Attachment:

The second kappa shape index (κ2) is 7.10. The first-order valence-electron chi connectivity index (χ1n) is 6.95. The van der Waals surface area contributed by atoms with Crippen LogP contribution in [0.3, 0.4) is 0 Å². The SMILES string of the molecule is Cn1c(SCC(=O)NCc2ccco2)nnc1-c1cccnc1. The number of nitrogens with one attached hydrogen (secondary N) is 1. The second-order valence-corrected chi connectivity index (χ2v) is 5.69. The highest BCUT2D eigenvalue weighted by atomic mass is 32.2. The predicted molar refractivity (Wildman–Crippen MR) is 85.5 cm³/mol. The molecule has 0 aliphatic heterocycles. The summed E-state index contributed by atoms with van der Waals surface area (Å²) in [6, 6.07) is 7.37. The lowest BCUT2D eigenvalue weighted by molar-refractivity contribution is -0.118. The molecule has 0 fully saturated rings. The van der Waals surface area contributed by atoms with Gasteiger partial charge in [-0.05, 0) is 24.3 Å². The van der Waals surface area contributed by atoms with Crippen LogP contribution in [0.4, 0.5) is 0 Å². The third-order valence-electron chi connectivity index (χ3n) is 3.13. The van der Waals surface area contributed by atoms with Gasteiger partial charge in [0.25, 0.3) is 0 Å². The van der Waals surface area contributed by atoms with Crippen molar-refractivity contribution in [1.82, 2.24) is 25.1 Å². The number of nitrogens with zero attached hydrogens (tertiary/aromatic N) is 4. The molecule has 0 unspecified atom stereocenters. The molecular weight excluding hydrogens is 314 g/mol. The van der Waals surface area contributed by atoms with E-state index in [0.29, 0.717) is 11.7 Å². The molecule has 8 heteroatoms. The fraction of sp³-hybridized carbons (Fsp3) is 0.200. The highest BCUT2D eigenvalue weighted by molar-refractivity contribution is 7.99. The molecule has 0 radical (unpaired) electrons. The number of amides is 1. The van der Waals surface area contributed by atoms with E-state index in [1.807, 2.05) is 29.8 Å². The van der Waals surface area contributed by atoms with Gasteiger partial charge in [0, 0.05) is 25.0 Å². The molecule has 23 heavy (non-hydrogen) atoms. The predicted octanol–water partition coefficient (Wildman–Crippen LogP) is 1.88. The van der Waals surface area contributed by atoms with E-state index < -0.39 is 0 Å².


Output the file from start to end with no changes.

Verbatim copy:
The second kappa shape index (κ2) is 7.10. The first-order valence-electron chi connectivity index (χ1n) is 6.95. The van der Waals surface area contributed by atoms with Crippen LogP contribution in [0.3, 0.4) is 0 Å². The SMILES string of the molecule is Cn1c(SCC(=O)NCc2ccco2)nnc1-c1cccnc1. The number of nitrogens with one attached hydrogen (secondary N) is 1. The second-order valence-corrected chi connectivity index (χ2v) is 5.69. The highest BCUT2D eigenvalue weighted by atomic mass is 32.2. The predicted molar refractivity (Wildman–Crippen MR) is 85.5 cm³/mol. The molecule has 0 aliphatic heterocycles. The summed E-state index contributed by atoms with van der Waals surface area (Å²) in [6, 6.07) is 7.37. The lowest BCUT2D eigenvalue weighted by molar-refractivity contribution is -0.118. The molecule has 0 fully saturated rings. The van der Waals surface area contributed by atoms with Gasteiger partial charge in [-0.05, 0) is 24.3 Å². The van der Waals surface area contributed by atoms with Crippen LogP contribution in [0.4, 0.5) is 0 Å². The third-order valence-electron chi connectivity index (χ3n) is 3.13. The van der Waals surface area contributed by atoms with Gasteiger partial charge in [0.25, 0.3) is 0 Å². The van der Waals surface area contributed by atoms with Crippen molar-refractivity contribution in [1.82, 2.24) is 25.1 Å². The number of nitrogens with zero attached hydrogens (tertiary/aromatic N) is 4. The molecule has 0 unspecified atom stereocenters. The molecular weight excluding hydrogens is 314 g/mol. The van der Waals surface area contributed by atoms with E-state index in [0.29, 0.717) is 11.7 Å². The molecule has 8 heteroatoms. The fraction of sp³-hybridized carbons (Fsp3) is 0.200. The highest BCUT2D eigenvalue weighted by molar-refractivity contribution is 7.99. The molecule has 0 radical (unpaired) electrons. The number of amides is 1. The van der Waals surface area contributed by atoms with E-state index in [1.807, 2.05) is 29.8 Å². The van der Waals surface area contributed by atoms with Gasteiger partial charge in [0, 0.05) is 25.0 Å². The molecule has 23 heavy (non-hydrogen) atoms. The predicted octanol–water partition coefficient (Wildman–Crippen LogP) is 1.88. The van der Waals surface area contributed by atoms with E-state index < -0.39 is 0 Å².